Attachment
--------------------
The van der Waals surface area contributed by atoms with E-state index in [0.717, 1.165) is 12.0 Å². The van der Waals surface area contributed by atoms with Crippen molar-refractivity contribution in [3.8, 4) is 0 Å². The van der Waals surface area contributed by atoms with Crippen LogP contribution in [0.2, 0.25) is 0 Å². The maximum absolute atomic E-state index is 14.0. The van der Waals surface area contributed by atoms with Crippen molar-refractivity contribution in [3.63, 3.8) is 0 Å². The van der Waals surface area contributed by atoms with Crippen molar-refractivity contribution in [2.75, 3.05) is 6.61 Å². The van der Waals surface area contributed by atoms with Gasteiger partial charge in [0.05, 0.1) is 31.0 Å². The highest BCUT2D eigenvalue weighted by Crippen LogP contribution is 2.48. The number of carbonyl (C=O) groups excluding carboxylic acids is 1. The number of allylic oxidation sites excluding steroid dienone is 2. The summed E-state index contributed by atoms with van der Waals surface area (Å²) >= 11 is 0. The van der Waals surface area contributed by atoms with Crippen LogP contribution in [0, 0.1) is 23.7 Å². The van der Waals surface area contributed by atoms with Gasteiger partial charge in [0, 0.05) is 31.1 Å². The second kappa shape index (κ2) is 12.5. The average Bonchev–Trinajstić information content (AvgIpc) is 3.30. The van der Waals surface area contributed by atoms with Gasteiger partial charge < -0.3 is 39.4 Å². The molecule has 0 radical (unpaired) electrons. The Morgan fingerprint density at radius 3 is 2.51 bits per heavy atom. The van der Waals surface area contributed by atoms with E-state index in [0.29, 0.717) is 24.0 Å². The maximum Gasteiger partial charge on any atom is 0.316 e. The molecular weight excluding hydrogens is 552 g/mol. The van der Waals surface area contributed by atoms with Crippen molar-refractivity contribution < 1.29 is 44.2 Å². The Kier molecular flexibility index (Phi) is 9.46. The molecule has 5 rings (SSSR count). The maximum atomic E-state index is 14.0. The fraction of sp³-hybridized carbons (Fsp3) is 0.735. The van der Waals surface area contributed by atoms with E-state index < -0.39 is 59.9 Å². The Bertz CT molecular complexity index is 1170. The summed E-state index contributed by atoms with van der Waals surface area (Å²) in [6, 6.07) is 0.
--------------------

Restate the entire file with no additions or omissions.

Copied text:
The van der Waals surface area contributed by atoms with E-state index in [0.717, 1.165) is 12.0 Å². The van der Waals surface area contributed by atoms with Crippen molar-refractivity contribution in [3.8, 4) is 0 Å². The van der Waals surface area contributed by atoms with Crippen LogP contribution in [0.2, 0.25) is 0 Å². The maximum absolute atomic E-state index is 14.0. The van der Waals surface area contributed by atoms with Crippen molar-refractivity contribution in [3.63, 3.8) is 0 Å². The van der Waals surface area contributed by atoms with Crippen molar-refractivity contribution in [2.75, 3.05) is 6.61 Å². The van der Waals surface area contributed by atoms with Gasteiger partial charge in [0.05, 0.1) is 31.0 Å². The highest BCUT2D eigenvalue weighted by Crippen LogP contribution is 2.48. The number of carbonyl (C=O) groups excluding carboxylic acids is 1. The number of allylic oxidation sites excluding steroid dienone is 2. The summed E-state index contributed by atoms with van der Waals surface area (Å²) >= 11 is 0. The van der Waals surface area contributed by atoms with Crippen LogP contribution in [0, 0.1) is 23.7 Å². The van der Waals surface area contributed by atoms with Gasteiger partial charge in [0, 0.05) is 31.1 Å². The second kappa shape index (κ2) is 12.5. The average Bonchev–Trinajstić information content (AvgIpc) is 3.30. The van der Waals surface area contributed by atoms with Gasteiger partial charge < -0.3 is 39.4 Å². The molecule has 0 radical (unpaired) electrons. The Morgan fingerprint density at radius 3 is 2.51 bits per heavy atom. The van der Waals surface area contributed by atoms with E-state index in [0.29, 0.717) is 24.0 Å². The maximum Gasteiger partial charge on any atom is 0.316 e. The molecular weight excluding hydrogens is 552 g/mol. The van der Waals surface area contributed by atoms with Crippen molar-refractivity contribution < 1.29 is 44.2 Å². The Kier molecular flexibility index (Phi) is 9.46. The molecule has 5 rings (SSSR count). The maximum atomic E-state index is 14.0. The fraction of sp³-hybridized carbons (Fsp3) is 0.735. The van der Waals surface area contributed by atoms with E-state index < -0.39 is 59.9 Å². The Bertz CT molecular complexity index is 1170. The summed E-state index contributed by atoms with van der Waals surface area (Å²) in [6, 6.07) is 0.